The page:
Identity, Individuality, and Unity
|E. J. Lowe a1|
a1 University of Durham
Locke notoriously included number amongst the primary
qualities of bodies and was roundly criticized for doing so by Berkeley.
Frege echoed some of Berkeley's criticisms in attacking the idea that ‘Number
is a property of external things’, while defending his own view that number is a
property of concepts. In the present paper, Locke's view is defended against
the objections of Berkeley and Frege, and Frege's alternative view of number is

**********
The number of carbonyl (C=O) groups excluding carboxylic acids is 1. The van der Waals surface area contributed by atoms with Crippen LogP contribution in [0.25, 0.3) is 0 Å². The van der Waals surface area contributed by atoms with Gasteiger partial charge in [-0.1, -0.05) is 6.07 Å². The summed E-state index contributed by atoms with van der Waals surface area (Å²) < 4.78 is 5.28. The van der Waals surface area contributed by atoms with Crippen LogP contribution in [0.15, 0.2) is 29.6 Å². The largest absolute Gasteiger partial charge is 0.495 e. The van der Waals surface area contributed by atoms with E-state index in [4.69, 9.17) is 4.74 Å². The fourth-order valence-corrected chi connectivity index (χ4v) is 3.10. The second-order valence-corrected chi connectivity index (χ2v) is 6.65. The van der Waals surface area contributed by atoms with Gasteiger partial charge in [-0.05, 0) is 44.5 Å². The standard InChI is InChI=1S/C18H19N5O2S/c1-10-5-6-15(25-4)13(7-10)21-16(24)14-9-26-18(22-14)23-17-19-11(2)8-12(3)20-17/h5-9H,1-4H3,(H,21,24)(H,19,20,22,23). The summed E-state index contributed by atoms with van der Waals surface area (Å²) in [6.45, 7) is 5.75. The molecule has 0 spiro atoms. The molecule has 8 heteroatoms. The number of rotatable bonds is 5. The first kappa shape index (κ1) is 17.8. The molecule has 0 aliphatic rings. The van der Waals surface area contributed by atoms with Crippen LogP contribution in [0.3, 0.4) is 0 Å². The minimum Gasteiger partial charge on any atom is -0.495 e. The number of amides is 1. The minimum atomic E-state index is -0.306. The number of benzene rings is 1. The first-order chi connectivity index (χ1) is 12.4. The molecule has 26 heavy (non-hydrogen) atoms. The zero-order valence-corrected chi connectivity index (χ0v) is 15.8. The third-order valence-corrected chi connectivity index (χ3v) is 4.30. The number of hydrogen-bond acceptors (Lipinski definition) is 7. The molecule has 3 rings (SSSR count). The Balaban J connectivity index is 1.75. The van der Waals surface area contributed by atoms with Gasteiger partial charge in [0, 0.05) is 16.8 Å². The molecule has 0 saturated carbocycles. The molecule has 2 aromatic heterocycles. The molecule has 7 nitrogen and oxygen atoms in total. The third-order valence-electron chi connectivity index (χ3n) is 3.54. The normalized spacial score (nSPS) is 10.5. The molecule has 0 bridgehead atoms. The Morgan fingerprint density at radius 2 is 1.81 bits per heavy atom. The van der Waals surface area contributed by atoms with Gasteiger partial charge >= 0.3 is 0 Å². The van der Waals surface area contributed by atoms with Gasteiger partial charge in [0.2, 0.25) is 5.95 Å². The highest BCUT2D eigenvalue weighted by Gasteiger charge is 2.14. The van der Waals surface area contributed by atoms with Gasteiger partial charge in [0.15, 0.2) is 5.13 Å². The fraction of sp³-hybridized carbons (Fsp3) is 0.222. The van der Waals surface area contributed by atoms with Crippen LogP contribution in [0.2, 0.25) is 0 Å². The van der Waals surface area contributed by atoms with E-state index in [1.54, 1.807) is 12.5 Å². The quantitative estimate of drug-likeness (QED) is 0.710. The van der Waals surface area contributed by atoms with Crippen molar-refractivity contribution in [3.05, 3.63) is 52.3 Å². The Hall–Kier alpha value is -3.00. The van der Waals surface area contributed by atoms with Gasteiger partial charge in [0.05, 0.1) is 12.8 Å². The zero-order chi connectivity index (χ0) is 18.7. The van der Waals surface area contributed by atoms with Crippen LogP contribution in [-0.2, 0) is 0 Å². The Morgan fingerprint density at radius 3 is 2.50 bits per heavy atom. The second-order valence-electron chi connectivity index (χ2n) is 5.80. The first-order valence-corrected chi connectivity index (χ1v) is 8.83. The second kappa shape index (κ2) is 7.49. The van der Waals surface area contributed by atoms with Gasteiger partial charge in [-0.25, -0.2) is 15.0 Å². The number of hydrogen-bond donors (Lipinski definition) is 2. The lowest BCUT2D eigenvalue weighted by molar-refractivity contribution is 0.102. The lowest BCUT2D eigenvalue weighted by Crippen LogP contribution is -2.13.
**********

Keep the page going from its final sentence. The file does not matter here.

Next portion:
criticized. More precisely, it is argued that numbers are assignable to pluralities
of individuals. However, it is also argued that Locke went too far in asserting
that ‘Number applies itself to ... everything that either doth exist, or can be imagined’.